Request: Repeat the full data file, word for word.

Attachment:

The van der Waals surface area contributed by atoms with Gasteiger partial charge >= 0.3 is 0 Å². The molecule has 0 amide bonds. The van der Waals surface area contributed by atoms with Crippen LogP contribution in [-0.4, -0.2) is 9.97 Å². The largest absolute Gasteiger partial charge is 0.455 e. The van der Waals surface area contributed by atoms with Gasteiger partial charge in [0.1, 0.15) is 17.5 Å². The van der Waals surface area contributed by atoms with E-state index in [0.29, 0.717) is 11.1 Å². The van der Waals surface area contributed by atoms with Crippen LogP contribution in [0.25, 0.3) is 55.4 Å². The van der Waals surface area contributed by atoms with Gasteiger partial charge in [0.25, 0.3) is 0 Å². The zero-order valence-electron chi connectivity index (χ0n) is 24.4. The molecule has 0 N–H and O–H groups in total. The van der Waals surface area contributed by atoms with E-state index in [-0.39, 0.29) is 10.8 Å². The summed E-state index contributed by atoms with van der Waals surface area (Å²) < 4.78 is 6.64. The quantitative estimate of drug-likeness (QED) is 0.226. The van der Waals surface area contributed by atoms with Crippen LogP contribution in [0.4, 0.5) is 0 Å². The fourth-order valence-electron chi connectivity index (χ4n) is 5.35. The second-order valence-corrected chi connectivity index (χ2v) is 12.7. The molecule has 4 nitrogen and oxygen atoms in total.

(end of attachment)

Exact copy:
The van der Waals surface area contributed by atoms with Gasteiger partial charge >= 0.3 is 0 Å². The molecule has 0 amide bonds. The van der Waals surface area contributed by atoms with Crippen LogP contribution in [-0.4, -0.2) is 9.97 Å². The largest absolute Gasteiger partial charge is 0.455 e. The van der Waals surface area contributed by atoms with Gasteiger partial charge in [0.1, 0.15) is 17.5 Å². The van der Waals surface area contributed by atoms with E-state index in [0.29, 0.717) is 11.1 Å². The van der Waals surface area contributed by atoms with Crippen LogP contribution in [0.25, 0.3) is 55.4 Å². The van der Waals surface area contributed by atoms with Gasteiger partial charge in [0.25, 0.3) is 0 Å². The zero-order valence-electron chi connectivity index (χ0n) is 24.4. The molecule has 0 N–H and O–H groups in total. The van der Waals surface area contributed by atoms with E-state index in [-0.39, 0.29) is 10.8 Å². The summed E-state index contributed by atoms with van der Waals surface area (Å²) < 4.78 is 6.64. The quantitative estimate of drug-likeness (QED) is 0.226. The van der Waals surface area contributed by atoms with Crippen LogP contribution in [0.4, 0.5) is 0 Å². The fourth-order valence-electron chi connectivity index (χ4n) is 5.35. The second-order valence-corrected chi connectivity index (χ2v) is 12.7. The molecule has 4 nitrogen and oxygen atoms in total.